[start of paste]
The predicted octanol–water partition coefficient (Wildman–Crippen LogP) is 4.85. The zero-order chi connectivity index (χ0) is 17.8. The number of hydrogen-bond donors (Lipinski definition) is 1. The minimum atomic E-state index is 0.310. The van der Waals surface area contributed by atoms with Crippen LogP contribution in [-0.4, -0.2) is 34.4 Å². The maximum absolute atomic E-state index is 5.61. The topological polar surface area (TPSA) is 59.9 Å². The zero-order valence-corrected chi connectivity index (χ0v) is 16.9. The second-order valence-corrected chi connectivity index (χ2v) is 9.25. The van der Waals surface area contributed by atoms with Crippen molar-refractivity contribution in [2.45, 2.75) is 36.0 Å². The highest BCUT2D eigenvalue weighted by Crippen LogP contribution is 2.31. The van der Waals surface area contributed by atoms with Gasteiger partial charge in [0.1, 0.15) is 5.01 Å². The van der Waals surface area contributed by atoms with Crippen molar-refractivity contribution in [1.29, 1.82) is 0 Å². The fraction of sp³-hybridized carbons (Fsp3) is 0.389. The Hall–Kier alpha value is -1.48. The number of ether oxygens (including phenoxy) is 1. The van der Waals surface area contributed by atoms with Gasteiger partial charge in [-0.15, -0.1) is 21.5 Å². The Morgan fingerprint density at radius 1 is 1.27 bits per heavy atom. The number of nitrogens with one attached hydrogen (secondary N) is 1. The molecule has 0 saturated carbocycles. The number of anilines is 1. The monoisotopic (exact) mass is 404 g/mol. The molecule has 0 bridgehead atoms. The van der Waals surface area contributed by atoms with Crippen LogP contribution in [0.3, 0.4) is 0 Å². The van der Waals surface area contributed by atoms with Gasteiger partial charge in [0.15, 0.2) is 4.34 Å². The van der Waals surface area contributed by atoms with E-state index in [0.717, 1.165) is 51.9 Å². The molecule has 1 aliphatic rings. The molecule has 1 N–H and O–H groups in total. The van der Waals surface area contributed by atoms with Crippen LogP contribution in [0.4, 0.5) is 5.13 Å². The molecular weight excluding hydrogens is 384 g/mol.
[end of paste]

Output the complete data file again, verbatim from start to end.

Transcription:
The predicted octanol–water partition coefficient (Wildman–Crippen LogP) is 4.85. The zero-order chi connectivity index (χ0) is 17.8. The number of hydrogen-bond donors (Lipinski definition) is 1. The minimum atomic E-state index is 0.310. The van der Waals surface area contributed by atoms with Crippen LogP contribution in [-0.4, -0.2) is 34.4 Å². The maximum absolute atomic E-state index is 5.61. The topological polar surface area (TPSA) is 59.9 Å². The zero-order valence-corrected chi connectivity index (χ0v) is 16.9. The second-order valence-corrected chi connectivity index (χ2v) is 9.25. The van der Waals surface area contributed by atoms with Crippen molar-refractivity contribution in [2.45, 2.75) is 36.0 Å². The highest BCUT2D eigenvalue weighted by Crippen LogP contribution is 2.31. The van der Waals surface area contributed by atoms with Gasteiger partial charge in [0.1, 0.15) is 5.01 Å². The van der Waals surface area contributed by atoms with Crippen molar-refractivity contribution in [1.29, 1.82) is 0 Å². The fraction of sp³-hybridized carbons (Fsp3) is 0.389. The Hall–Kier alpha value is -1.48. The number of ether oxygens (including phenoxy) is 1. The van der Waals surface area contributed by atoms with Gasteiger partial charge in [-0.15, -0.1) is 21.5 Å². The Morgan fingerprint density at radius 1 is 1.27 bits per heavy atom. The number of nitrogens with one attached hydrogen (secondary N) is 1. The molecule has 0 saturated carbocycles. The number of anilines is 1. The monoisotopic (exact) mass is 404 g/mol. The molecule has 0 bridgehead atoms. The van der Waals surface area contributed by atoms with Crippen LogP contribution in [0.3, 0.4) is 0 Å². The van der Waals surface area contributed by atoms with Gasteiger partial charge in [0.15, 0.2) is 4.34 Å². The van der Waals surface area contributed by atoms with E-state index in [0.717, 1.165) is 51.9 Å². The molecule has 1 aliphatic rings. The molecule has 1 N–H and O–H groups in total. The van der Waals surface area contributed by atoms with Crippen LogP contribution in [0.4, 0.5) is 5.13 Å². The molecular weight excluding hydrogens is 384 g/mol.